Republican steering committee membership is more compact than Democrats, but also can be broken out into four classes. (We also should note Republicans break out their policy and conference responsibilities into two distinct committees.)

The first class is party leadership. It includes the Speaker (when they hold the House Majority), the Republican Leader, the Republican Whip, and the Chief Deputy Whip.

The second class is the conference leadership. It includes the conference chair and vice chair, the policy chair, the secretary, the NRCC chair and former chair, and the speaker designee. It should also include a rotating committee chair and the chairman of the leadership, but we are unsure if those positions are filled.

The third class are certain committee chairs: appropriations, budget, energy and commerce financial services, rules, and ways & means (although the chairs of budget and ways & means were not always included in prior years).  

The final class are regional representatives. The list is a little idiosyncratic, but it seems to include regional representation, a small state rep, and a variation of Members from larger states (such as TX, CA, FL, PA, OH) have their own representation. There’s also consistently a representative of the current and former class (e.g., the 116th and 115th classes this year) and the Dean of the House. These positions have not been publicly disclosed as of the posting of this article.

While many of the Members were new faces to Republican Steering Committee in 116th Congress, all top leadership positions for the committee next Congress remain the same. 

See the breakdown of the GOP Steering Committee for the 117th Congress here.

Additional Resources

If you’re interested in examining additional rules, we’ve gathered all the copies of the House Democratic Caucus and Republican Conference rules and published them here. We also have put together as many Members of the Democratic Steering and Policy Committee and Republican Steering Committee over the last decade and published them here and here.

Senate Republican publish their conference rules and so far Senate Democrats do not. We may publish information about their leadership structure at a later date.

See below for our list of current Members of the Democratic Policy and Steering Committee and the Republican Steering Committee for the 117th Congress. Did we miss any? Do you know who is on the list? If so, email taylor@demandprogress.org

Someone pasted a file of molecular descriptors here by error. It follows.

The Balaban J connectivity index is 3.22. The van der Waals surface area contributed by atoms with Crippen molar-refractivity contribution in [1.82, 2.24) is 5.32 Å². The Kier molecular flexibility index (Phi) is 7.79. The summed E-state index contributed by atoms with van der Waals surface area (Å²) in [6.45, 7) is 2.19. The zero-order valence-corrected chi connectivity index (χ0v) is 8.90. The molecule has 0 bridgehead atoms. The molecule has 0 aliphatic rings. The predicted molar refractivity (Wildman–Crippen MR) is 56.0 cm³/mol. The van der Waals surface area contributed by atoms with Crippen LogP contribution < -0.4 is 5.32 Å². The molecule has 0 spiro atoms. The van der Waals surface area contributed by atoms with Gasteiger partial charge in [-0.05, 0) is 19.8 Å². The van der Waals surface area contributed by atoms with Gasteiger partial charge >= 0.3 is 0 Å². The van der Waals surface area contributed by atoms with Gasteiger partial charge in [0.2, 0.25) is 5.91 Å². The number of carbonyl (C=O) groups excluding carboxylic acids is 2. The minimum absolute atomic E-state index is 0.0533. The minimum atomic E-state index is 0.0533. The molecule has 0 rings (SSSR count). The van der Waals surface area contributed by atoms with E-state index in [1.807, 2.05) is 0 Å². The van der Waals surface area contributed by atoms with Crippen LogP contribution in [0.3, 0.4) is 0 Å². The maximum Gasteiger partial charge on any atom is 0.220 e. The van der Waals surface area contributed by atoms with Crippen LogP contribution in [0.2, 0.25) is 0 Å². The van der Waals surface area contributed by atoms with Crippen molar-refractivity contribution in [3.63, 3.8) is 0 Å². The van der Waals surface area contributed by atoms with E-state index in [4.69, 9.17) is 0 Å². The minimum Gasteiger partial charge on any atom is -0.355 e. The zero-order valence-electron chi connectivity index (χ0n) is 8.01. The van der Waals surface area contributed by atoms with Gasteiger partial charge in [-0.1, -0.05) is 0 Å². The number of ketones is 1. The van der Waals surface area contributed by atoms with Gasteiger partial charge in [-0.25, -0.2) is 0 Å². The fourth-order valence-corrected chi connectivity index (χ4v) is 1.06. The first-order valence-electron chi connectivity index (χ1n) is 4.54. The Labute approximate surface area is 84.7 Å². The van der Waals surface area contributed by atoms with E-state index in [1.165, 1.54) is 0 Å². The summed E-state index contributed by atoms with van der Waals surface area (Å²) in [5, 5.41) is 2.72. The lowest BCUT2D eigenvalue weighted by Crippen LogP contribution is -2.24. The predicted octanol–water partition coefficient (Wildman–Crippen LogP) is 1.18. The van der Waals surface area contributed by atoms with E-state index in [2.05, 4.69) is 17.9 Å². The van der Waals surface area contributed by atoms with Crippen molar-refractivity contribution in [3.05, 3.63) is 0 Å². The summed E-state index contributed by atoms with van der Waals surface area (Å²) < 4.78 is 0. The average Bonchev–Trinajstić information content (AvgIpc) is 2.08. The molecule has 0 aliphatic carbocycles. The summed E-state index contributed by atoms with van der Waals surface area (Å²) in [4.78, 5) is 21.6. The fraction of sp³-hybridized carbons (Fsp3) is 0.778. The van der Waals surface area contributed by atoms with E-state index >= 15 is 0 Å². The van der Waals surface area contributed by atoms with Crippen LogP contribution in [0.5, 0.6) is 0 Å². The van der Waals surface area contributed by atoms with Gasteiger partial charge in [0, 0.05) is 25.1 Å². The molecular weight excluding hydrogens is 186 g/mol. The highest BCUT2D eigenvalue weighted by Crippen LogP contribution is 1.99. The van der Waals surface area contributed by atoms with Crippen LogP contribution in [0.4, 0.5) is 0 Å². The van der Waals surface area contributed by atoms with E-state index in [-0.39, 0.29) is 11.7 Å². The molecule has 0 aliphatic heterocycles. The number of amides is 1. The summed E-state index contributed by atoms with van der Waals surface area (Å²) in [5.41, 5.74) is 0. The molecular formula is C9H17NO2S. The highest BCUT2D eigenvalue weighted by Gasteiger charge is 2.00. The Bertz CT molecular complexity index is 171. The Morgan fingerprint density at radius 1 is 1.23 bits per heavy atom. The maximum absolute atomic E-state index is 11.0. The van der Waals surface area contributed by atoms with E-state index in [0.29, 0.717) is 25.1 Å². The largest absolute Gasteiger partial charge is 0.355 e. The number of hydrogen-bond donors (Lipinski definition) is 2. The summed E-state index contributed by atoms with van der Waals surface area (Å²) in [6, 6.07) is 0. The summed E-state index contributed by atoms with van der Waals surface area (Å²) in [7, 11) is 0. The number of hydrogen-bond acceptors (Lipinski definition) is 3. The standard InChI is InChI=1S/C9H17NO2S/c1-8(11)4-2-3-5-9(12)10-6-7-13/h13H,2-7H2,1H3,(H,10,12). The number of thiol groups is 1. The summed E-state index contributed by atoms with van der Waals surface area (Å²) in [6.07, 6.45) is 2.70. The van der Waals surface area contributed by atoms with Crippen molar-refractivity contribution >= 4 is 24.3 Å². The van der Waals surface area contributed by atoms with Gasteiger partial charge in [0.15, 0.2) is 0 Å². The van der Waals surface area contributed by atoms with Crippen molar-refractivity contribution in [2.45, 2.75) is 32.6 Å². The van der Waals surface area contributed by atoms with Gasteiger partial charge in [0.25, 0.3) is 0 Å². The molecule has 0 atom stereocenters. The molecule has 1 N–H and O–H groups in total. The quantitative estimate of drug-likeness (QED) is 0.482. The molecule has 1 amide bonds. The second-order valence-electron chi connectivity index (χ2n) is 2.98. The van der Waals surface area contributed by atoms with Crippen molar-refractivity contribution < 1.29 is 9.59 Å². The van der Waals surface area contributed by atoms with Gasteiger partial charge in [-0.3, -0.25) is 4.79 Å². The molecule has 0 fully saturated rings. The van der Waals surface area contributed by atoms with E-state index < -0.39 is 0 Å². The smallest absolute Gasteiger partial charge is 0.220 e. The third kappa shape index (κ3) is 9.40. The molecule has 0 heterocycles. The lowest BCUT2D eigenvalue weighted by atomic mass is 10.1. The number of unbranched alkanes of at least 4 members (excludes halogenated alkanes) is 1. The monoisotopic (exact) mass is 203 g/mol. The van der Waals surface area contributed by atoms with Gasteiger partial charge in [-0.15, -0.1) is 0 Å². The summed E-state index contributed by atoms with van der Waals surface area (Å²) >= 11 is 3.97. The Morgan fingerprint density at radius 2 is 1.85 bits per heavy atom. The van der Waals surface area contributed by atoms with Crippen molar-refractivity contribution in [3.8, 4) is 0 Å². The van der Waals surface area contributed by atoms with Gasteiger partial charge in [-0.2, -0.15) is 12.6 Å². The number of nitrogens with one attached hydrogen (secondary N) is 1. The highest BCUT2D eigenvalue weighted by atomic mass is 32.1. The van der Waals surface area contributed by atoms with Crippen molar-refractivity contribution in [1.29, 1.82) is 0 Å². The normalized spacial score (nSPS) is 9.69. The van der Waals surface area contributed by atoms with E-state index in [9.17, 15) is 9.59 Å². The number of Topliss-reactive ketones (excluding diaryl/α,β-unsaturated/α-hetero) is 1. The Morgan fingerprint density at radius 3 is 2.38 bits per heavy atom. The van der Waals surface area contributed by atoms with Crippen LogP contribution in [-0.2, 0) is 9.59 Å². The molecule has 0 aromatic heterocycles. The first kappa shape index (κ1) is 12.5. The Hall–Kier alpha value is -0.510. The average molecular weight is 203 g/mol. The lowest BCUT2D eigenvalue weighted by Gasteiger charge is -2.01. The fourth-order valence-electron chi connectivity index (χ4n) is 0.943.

Democrats

Steering Committee Chair: Nancy Pelosi

Steering Committee Co-Chairs: Cheri Bustos, Eric Swallwell, and Barbara Lee

Caucus Co-Chairs, Policy and Communications: Ted Lieu, Debbie Dingell, Matt Cartwright, and Joe Neguse

Democratic Whip: Steny Hoyer

Assistant Democratic Leader: Katherine Clark

Democratic Caucus Chair: Hakeem Jeffries

Democratic Caucus Vice-Chair: Pete Aguilar

DCCC Chair: Sean Patrick Maloney

Caucus Leadership Representative serving 5 terms or less: Colin Allred

Freshman Leadership Representative: Mondaire Jones

Senior Chief Deputy Whip: Jan Schakowsky and G.K. Butterfield

Chief Deputy Whips: Henry Cuellar, Sheila Jackson-Lee, Dan Kildee, Stephanie Murphy, Jimmy Panetta, Terri Sewell, Debbie Wasserman-Schultz, Peter Welch

Region Reps: Lucile Roybal-Allard, Anna Eshoo, Betty McCollum, Robin Kelly, Susie Lee, Raul Grijalva, Steve Cohen, Frederica Wilson, Anthony Brown, Joyce Beatty, Paul Tonko, Annie Kuster

Committee Chairs: Rosa DeLauro (Appropriations), John Yarmuth (Budget), Frank Pallone (Energy and Commerce), Maxine Waters (Financial Services), James McGovern (Rules), and Richie Neal (Ways and Means)

Freshman Representative: Nikema Williams

Members Appointed by the Democratic Leader: David Cicilline, Angie Craig, Madeleine Dean, Diana DeGette, Suzan DelBene, Mike Doyle, Veronica Escobar, Debra Haaland, Josh Harder, Sara Jacobs, Doris Matsui, Bill Pascrell, Linda Sanchez, Lauren Underwood

Republicans

Republican Leader (title varies): Kevin McCarthy

Minority/Majority Whip: Steve Scalise

Conference Chair: Liz Cheney

Policy Chair: Gary Palmer

Conference Vice Chair: Mike Johnson

Conference Secretary: Richard Hudson

NRCC Chair: Tom Emmer

Chair of the Republican Study Committee: Jim Banks

Committee Ranking Members: GT Thompson (Agriculture), Kay Granger (Appropriations), Mike Rogers (Armed Services), Jason Smith (Budget), Virginia Foxx (Education and Labor), Cathy McMorris Rodgers (Energy and Commerce), Patrick McHenry (Financial Services), Michale McCaul (Foreign Affairs), Jim Jordan (Judiciary), Bruce Westerman (Natural Resources), James Comer (Oversight and Reform), Frank Lucas (Science, Space, and Technology), Small Business (Blaine Luektemeyer), Sam Graves (Transportation and Infrastructure), Mike Bost (Veterans’ Affairs), and Kevin Brady (Ways and Means)